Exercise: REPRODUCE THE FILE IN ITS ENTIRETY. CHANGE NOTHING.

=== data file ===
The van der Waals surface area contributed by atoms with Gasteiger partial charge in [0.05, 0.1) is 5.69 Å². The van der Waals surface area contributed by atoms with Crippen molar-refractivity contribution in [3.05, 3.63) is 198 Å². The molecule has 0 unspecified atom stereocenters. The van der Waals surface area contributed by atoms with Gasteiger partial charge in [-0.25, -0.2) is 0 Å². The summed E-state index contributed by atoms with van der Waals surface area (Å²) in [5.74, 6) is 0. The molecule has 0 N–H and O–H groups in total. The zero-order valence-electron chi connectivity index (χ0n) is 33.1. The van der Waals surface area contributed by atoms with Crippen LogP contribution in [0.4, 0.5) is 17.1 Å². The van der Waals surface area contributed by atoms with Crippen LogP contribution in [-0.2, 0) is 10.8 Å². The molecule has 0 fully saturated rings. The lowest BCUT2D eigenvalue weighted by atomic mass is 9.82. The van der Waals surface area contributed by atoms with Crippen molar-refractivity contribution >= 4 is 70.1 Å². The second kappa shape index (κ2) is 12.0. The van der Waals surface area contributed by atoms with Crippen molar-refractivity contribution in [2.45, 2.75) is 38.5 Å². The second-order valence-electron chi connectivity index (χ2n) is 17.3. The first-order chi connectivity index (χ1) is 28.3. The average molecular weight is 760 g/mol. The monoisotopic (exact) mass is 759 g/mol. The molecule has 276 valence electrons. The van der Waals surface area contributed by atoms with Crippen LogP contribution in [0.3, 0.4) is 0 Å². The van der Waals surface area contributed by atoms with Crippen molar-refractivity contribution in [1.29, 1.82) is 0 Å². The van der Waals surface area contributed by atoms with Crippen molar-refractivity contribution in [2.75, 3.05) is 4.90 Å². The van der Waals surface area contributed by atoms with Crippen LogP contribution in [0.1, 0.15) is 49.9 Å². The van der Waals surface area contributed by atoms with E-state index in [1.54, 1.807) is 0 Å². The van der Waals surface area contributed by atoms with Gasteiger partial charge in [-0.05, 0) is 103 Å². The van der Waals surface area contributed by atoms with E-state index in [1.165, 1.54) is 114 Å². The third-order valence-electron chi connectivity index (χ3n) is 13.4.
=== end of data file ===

The van der Waals surface area contributed by atoms with Gasteiger partial charge in [0.05, 0.1) is 5.69 Å². The van der Waals surface area contributed by atoms with Crippen molar-refractivity contribution in [3.05, 3.63) is 198 Å². The molecule has 0 unspecified atom stereocenters. The van der Waals surface area contributed by atoms with Gasteiger partial charge in [-0.25, -0.2) is 0 Å². The summed E-state index contributed by atoms with van der Waals surface area (Å²) in [5.74, 6) is 0. The molecule has 0 N–H and O–H groups in total. The zero-order valence-electron chi connectivity index (χ0n) is 33.1. The van der Waals surface area contributed by atoms with Crippen LogP contribution in [0.4, 0.5) is 17.1 Å². The van der Waals surface area contributed by atoms with Crippen LogP contribution in [-0.2, 0) is 10.8 Å². The molecule has 0 fully saturated rings. The lowest BCUT2D eigenvalue weighted by atomic mass is 9.82. The van der Waals surface area contributed by atoms with Crippen molar-refractivity contribution >= 4 is 70.1 Å². The second kappa shape index (κ2) is 12.0. The van der Waals surface area contributed by atoms with Crippen molar-refractivity contribution in [2.45, 2.75) is 38.5 Å². The second-order valence-electron chi connectivity index (χ2n) is 17.3. The first-order chi connectivity index (χ1) is 28.3. The average molecular weight is 760 g/mol. The monoisotopic (exact) mass is 759 g/mol. The molecule has 276 valence electrons. The van der Waals surface area contributed by atoms with Crippen LogP contribution in [0.3, 0.4) is 0 Å². The van der Waals surface area contributed by atoms with Crippen molar-refractivity contribution in [1.29, 1.82) is 0 Å². The van der Waals surface area contributed by atoms with Crippen molar-refractivity contribution in [2.75, 3.05) is 4.90 Å². The van der Waals surface area contributed by atoms with Crippen LogP contribution in [0.1, 0.15) is 49.9 Å². The van der Waals surface area contributed by atoms with E-state index in [1.54, 1.807) is 0 Å². The van der Waals surface area contributed by atoms with Gasteiger partial charge in [-0.05, 0) is 103 Å². The van der Waals surface area contributed by atoms with E-state index in [1.165, 1.54) is 114 Å². The third-order valence-electron chi connectivity index (χ3n) is 13.4.